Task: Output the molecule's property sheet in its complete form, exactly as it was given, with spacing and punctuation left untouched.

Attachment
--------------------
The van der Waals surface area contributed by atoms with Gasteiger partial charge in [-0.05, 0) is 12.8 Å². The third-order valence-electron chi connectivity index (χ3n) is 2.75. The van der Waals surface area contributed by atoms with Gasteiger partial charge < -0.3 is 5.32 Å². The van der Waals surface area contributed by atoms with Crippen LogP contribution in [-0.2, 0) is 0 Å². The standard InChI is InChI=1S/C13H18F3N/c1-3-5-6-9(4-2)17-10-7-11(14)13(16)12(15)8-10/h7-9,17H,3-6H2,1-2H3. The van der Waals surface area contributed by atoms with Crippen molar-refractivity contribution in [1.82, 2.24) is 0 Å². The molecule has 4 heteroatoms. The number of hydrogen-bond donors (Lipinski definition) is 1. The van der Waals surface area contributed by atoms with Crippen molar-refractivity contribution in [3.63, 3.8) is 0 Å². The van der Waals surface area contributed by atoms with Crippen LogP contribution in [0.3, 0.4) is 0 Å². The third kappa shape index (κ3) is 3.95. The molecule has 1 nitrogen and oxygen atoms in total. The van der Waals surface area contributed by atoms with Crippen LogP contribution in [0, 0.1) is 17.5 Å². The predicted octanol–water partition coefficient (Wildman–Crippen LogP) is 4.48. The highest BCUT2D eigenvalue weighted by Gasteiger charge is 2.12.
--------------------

The van der Waals surface area contributed by atoms with Gasteiger partial charge in [-0.05, 0) is 12.8 Å². The third-order valence-electron chi connectivity index (χ3n) is 2.75. The van der Waals surface area contributed by atoms with Gasteiger partial charge < -0.3 is 5.32 Å². The van der Waals surface area contributed by atoms with Crippen LogP contribution in [-0.2, 0) is 0 Å². The standard InChI is InChI=1S/C13H18F3N/c1-3-5-6-9(4-2)17-10-7-11(14)13(16)12(15)8-10/h7-9,17H,3-6H2,1-2H3. The van der Waals surface area contributed by atoms with Crippen molar-refractivity contribution in [1.82, 2.24) is 0 Å². The molecule has 4 heteroatoms. The number of hydrogen-bond donors (Lipinski definition) is 1. The van der Waals surface area contributed by atoms with Crippen molar-refractivity contribution in [3.63, 3.8) is 0 Å². The van der Waals surface area contributed by atoms with Crippen LogP contribution in [0.3, 0.4) is 0 Å². The third kappa shape index (κ3) is 3.95. The molecule has 1 nitrogen and oxygen atoms in total. The van der Waals surface area contributed by atoms with Crippen LogP contribution in [0, 0.1) is 17.5 Å². The predicted octanol–water partition coefficient (Wildman–Crippen LogP) is 4.48. The highest BCUT2D eigenvalue weighted by Gasteiger charge is 2.12.